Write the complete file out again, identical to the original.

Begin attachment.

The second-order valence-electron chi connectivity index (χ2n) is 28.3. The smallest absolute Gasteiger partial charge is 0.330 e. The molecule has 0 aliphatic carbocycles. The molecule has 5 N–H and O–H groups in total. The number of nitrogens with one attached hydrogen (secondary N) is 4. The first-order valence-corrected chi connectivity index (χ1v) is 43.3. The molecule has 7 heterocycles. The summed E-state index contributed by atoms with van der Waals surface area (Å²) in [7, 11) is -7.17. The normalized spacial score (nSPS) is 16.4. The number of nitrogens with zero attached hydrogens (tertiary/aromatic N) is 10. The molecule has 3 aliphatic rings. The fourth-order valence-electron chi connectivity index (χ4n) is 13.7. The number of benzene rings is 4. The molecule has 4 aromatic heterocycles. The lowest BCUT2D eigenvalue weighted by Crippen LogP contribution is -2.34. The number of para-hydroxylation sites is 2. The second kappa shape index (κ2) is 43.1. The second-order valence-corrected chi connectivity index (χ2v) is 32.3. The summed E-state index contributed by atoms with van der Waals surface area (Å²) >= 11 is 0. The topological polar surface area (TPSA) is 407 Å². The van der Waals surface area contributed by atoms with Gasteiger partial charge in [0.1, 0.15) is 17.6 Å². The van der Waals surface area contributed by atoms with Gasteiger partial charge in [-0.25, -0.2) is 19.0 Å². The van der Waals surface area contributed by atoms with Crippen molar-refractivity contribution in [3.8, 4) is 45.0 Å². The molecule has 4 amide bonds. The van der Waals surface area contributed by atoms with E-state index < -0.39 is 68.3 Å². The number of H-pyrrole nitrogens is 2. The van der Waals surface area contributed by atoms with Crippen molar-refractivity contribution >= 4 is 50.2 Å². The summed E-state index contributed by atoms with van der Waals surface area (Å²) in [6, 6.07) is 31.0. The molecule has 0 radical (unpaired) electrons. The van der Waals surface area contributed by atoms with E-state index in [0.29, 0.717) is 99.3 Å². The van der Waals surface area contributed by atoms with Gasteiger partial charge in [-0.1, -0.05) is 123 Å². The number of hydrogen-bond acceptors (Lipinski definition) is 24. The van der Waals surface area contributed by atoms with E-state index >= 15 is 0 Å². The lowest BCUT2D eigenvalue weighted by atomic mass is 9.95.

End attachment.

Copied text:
The second-order valence-electron chi connectivity index (χ2n) is 28.3. The smallest absolute Gasteiger partial charge is 0.330 e. The molecule has 0 aliphatic carbocycles. The molecule has 5 N–H and O–H groups in total. The number of nitrogens with one attached hydrogen (secondary N) is 4. The first-order valence-corrected chi connectivity index (χ1v) is 43.3. The molecule has 7 heterocycles. The summed E-state index contributed by atoms with van der Waals surface area (Å²) in [7, 11) is -7.17. The normalized spacial score (nSPS) is 16.4. The number of nitrogens with zero attached hydrogens (tertiary/aromatic N) is 10. The molecule has 3 aliphatic rings. The fourth-order valence-electron chi connectivity index (χ4n) is 13.7. The number of benzene rings is 4. The molecule has 4 aromatic heterocycles. The lowest BCUT2D eigenvalue weighted by Crippen LogP contribution is -2.34. The number of para-hydroxylation sites is 2. The second kappa shape index (κ2) is 43.1. The second-order valence-corrected chi connectivity index (χ2v) is 32.3. The summed E-state index contributed by atoms with van der Waals surface area (Å²) >= 11 is 0. The topological polar surface area (TPSA) is 407 Å². The van der Waals surface area contributed by atoms with Gasteiger partial charge in [0.1, 0.15) is 17.6 Å². The van der Waals surface area contributed by atoms with Gasteiger partial charge in [-0.25, -0.2) is 19.0 Å². The van der Waals surface area contributed by atoms with Crippen molar-refractivity contribution in [3.8, 4) is 45.0 Å². The molecule has 4 amide bonds. The van der Waals surface area contributed by atoms with E-state index < -0.39 is 68.3 Å². The number of H-pyrrole nitrogens is 2. The van der Waals surface area contributed by atoms with Crippen molar-refractivity contribution >= 4 is 50.2 Å². The summed E-state index contributed by atoms with van der Waals surface area (Å²) in [6, 6.07) is 31.0. The molecule has 0 radical (unpaired) electrons. The van der Waals surface area contributed by atoms with E-state index in [0.29, 0.717) is 99.3 Å². The van der Waals surface area contributed by atoms with Gasteiger partial charge in [-0.1, -0.05) is 123 Å². The number of hydrogen-bond acceptors (Lipinski definition) is 24. The van der Waals surface area contributed by atoms with E-state index >= 15 is 0 Å². The lowest BCUT2D eigenvalue weighted by atomic mass is 9.95.